There is an ancient saying in Sanskrit: Even a fool does not undertake any activity without a motive. Setting goals is necessary and is a part of any disciplined activity. Not to focus on the outcome, as recommended by Sri Krishna in the Gita, does not mean that we should not be concerned about the outcome. What it means is that once we determine the goal and decide which the best course of action to attain that goal is, we need to focus completely on the action itself. If the means are perfected, the end is bound to come. The total focus on the action makes more of one's physical and mental energies available for the activity in hand, and that leads to more efficient work. Sri Krishna defines yoga as dexterity in action."

Question: There is a certain pleasure in success, especially when a business thrives and does better than competition. How does banishing desire to enjoy improve results? How can the term bondage be applied in terms of how we approach work.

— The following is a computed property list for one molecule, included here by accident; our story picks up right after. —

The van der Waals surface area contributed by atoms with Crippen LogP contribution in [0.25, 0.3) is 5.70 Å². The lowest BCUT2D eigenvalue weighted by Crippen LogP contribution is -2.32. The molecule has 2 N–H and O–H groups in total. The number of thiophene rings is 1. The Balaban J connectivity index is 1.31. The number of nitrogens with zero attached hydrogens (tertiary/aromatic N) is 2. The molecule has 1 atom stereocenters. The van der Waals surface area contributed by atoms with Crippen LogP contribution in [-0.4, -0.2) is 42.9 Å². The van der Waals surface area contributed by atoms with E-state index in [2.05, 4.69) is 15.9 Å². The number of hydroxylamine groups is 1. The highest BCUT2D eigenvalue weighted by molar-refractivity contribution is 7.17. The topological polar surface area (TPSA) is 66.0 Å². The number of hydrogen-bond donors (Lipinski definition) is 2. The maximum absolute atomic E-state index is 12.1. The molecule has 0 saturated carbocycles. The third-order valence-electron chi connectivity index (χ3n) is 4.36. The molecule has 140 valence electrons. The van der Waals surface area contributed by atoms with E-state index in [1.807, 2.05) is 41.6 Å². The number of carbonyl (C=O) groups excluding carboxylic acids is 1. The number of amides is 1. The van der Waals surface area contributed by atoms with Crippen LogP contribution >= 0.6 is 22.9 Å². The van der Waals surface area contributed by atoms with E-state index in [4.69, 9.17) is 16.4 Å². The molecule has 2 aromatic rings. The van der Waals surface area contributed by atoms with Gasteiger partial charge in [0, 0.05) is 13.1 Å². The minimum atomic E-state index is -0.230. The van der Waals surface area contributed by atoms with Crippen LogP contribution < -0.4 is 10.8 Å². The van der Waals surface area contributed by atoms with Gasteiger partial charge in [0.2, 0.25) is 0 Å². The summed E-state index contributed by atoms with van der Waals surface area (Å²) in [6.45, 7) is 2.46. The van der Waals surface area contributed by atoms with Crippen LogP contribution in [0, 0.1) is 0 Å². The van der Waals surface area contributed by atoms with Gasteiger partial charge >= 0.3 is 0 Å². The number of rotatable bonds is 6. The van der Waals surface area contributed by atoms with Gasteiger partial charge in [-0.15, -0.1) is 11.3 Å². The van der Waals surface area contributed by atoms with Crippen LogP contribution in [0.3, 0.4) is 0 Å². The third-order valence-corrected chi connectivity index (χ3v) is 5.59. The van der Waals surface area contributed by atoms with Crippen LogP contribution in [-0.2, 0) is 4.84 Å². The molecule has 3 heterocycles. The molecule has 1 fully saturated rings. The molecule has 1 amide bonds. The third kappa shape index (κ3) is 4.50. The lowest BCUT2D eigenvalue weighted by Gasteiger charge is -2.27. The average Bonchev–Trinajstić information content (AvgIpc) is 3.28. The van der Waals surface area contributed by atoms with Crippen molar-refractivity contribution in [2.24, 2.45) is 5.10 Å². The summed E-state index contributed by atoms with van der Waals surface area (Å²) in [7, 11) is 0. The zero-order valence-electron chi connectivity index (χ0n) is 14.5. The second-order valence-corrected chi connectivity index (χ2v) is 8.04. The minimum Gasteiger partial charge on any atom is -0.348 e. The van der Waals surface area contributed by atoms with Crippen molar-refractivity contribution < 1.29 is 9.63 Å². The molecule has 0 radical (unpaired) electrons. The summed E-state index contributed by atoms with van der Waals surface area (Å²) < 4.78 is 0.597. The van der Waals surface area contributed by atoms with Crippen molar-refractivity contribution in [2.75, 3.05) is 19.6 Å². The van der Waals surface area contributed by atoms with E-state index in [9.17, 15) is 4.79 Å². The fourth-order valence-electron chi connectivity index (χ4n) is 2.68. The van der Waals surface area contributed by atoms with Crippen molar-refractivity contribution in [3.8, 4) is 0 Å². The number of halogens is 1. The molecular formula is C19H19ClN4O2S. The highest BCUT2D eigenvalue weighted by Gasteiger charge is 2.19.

It is natural that success will produce joy and an enlightened life does not mean we should reject success or be afraid of enjoying the fruits of success. An enlightened life means that we recognize that success and failure are natural outcomes in any activity and while we long for success, we need to accept the possibility of failure and be prepared for it. If we are prepared for it, we will be able to take our failures in our stride and not feel so depressed or depleted as not to be able to rise and try again. Success comes to those who don?t lose heart, and those who keep trying and never give up.

Another thing to remember is that there is joy in doing the work itself in the spirit of karma yoga. So even if the work fails, it won't be a total loss, since we have found some joy in doing the work in an appropriate way. An enlightened capitalist will eventually rise above the success/failure cycle natural to any business enterprise, and find greater meaning and fulfillment in doing the right work in a right manner for the right reason. Such a person discovers that the word "profit" has larger and wider meaning than simply making more and more money.

Question: What is the most practical way, at individual level and at organization level, to apply karma yoga to improve and gain success?